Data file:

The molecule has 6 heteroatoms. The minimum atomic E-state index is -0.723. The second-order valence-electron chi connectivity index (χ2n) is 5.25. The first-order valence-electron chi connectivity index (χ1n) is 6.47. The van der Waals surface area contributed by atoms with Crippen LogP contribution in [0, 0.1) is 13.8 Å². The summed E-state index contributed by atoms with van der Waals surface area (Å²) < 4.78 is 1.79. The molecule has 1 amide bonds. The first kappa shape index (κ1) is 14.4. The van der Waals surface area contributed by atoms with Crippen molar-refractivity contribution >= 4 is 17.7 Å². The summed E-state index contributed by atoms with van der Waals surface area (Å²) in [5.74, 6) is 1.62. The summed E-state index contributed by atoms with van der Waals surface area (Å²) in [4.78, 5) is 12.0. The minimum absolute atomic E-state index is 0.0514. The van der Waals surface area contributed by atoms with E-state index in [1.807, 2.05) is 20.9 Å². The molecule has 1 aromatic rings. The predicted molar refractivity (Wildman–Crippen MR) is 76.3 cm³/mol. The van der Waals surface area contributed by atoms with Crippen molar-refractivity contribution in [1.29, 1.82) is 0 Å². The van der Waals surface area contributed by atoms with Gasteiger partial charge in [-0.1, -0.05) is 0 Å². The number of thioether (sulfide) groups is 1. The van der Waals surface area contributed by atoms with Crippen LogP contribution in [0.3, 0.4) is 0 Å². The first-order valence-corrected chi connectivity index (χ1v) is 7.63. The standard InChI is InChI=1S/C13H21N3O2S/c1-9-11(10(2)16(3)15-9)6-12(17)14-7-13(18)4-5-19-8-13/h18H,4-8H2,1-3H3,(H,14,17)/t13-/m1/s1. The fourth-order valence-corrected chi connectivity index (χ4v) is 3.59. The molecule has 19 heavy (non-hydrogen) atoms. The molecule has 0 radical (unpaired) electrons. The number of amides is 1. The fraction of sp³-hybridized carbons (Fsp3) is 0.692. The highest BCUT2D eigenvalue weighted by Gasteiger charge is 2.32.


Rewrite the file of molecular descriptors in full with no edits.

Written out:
The molecule has 6 heteroatoms. The minimum atomic E-state index is -0.723. The second-order valence-electron chi connectivity index (χ2n) is 5.25. The first-order valence-electron chi connectivity index (χ1n) is 6.47. The van der Waals surface area contributed by atoms with Crippen LogP contribution in [0, 0.1) is 13.8 Å². The summed E-state index contributed by atoms with van der Waals surface area (Å²) < 4.78 is 1.79. The molecule has 1 amide bonds. The first kappa shape index (κ1) is 14.4. The van der Waals surface area contributed by atoms with Crippen molar-refractivity contribution >= 4 is 17.7 Å². The summed E-state index contributed by atoms with van der Waals surface area (Å²) in [5.74, 6) is 1.62. The summed E-state index contributed by atoms with van der Waals surface area (Å²) in [4.78, 5) is 12.0. The minimum absolute atomic E-state index is 0.0514. The van der Waals surface area contributed by atoms with E-state index in [1.807, 2.05) is 20.9 Å². The molecule has 1 aromatic rings. The predicted molar refractivity (Wildman–Crippen MR) is 76.3 cm³/mol. The van der Waals surface area contributed by atoms with Crippen molar-refractivity contribution in [1.29, 1.82) is 0 Å². The van der Waals surface area contributed by atoms with Gasteiger partial charge in [-0.1, -0.05) is 0 Å². The number of thioether (sulfide) groups is 1. The van der Waals surface area contributed by atoms with Crippen LogP contribution in [0.3, 0.4) is 0 Å². The first-order valence-corrected chi connectivity index (χ1v) is 7.63. The standard InChI is InChI=1S/C13H21N3O2S/c1-9-11(10(2)16(3)15-9)6-12(17)14-7-13(18)4-5-19-8-13/h18H,4-8H2,1-3H3,(H,14,17)/t13-/m1/s1. The fourth-order valence-corrected chi connectivity index (χ4v) is 3.59. The molecule has 19 heavy (non-hydrogen) atoms. The molecule has 0 radical (unpaired) electrons. The number of amides is 1. The fraction of sp³-hybridized carbons (Fsp3) is 0.692. The highest BCUT2D eigenvalue weighted by Gasteiger charge is 2.32.